Here’s how I got this shot.
I took an Elinchrom D-Lite 4 with a big beauty dish and gold reflector, put it on a boom arm on a C-stand, and had it camera right. It was quite a distance from the model, so I cranked it to full power (400w/s).
I put a Nikon SB900, put it on a light stand with Honl grid, and zoomed it to 200mm. It was quite close, so I powered it on manual to low power (1/64 or 1/128). The SB900 was set to SU-4 mode, so it would fire when it saw the Elinchrom fire.
The camera was set to ISO 100, 1/200sec, f11. I think the Elinchrom metered at f8, but if I had listened to my light meter I would have overexposed the background and the punchiness of the light I think is just right.
There was minimal editing of the photo, just a horizontal crop and a slight change to the white balance.
Here’s a picture of my eye.
It probably wouldn’t be anything special, except that I took it myself, which may make it a bit challenging (or lucky, if you shoot blindly).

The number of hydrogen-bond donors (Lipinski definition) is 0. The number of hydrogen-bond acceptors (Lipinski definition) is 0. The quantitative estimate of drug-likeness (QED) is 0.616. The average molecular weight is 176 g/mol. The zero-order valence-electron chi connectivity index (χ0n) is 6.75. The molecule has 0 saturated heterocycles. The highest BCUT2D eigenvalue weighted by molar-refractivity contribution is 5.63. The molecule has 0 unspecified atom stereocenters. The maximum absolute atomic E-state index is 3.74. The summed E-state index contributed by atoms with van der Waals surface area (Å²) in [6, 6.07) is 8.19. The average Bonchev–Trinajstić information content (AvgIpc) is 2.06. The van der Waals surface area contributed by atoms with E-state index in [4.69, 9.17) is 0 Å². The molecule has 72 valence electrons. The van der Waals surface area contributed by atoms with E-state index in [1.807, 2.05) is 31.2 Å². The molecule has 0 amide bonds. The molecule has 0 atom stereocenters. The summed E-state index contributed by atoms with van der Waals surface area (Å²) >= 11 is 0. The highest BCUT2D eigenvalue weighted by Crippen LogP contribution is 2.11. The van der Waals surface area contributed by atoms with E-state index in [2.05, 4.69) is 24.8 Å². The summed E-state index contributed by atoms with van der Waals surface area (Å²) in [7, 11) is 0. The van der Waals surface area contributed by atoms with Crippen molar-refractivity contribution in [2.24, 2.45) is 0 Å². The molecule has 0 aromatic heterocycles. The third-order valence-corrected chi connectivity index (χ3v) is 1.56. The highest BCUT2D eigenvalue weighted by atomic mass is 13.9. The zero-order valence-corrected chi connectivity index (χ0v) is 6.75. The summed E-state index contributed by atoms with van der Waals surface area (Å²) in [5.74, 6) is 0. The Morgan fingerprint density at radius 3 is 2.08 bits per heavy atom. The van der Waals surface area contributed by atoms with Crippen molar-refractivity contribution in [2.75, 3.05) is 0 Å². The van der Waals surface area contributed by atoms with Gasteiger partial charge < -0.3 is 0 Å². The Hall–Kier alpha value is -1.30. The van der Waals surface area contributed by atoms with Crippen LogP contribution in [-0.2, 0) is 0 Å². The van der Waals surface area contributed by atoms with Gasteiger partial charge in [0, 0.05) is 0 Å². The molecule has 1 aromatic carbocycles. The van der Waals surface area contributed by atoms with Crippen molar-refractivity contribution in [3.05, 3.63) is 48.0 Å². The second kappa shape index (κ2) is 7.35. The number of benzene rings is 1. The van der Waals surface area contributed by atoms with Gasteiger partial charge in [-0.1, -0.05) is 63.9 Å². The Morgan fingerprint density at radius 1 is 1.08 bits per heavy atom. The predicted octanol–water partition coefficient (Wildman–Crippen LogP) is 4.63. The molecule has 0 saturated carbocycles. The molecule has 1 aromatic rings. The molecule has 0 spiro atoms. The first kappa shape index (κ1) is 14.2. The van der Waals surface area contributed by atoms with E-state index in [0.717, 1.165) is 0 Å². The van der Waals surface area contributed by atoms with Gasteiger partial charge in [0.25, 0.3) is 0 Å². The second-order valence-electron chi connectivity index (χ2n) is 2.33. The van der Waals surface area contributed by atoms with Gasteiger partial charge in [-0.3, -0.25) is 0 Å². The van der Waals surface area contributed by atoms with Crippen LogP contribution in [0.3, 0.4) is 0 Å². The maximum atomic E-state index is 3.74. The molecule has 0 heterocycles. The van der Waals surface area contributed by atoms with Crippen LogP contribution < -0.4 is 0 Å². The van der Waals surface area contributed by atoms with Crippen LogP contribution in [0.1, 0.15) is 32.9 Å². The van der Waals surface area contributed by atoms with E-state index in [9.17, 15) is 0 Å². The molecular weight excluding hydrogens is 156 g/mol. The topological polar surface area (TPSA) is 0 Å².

Here’s how I did it.
- I mounted my camera on my tripod.
- I used my 24-70 mm lens, with a close-up (Cokin) attachment
- I had a flash on the camera (SB-900), with a ring flash attachment
- I sat in front of my TV, and hooked up my camera to the TV.
- With the camera on LiveView mode (what the camera sees is projected upon the television), I positioned myself and the camera to focus on my eye.
- I set the camera on remote control mode, so I could fire it by my remote.
- I aimed an LED flashlight at my face to better see my eye on the television, and to aide the camera in focusing correctly.
- Since I was using a flash, I could use a narrower aperture setting, creating a wider depth of field (in case I moved too much).
Clearly, from this picture, I need more sleep.
That’s it for today’s tip.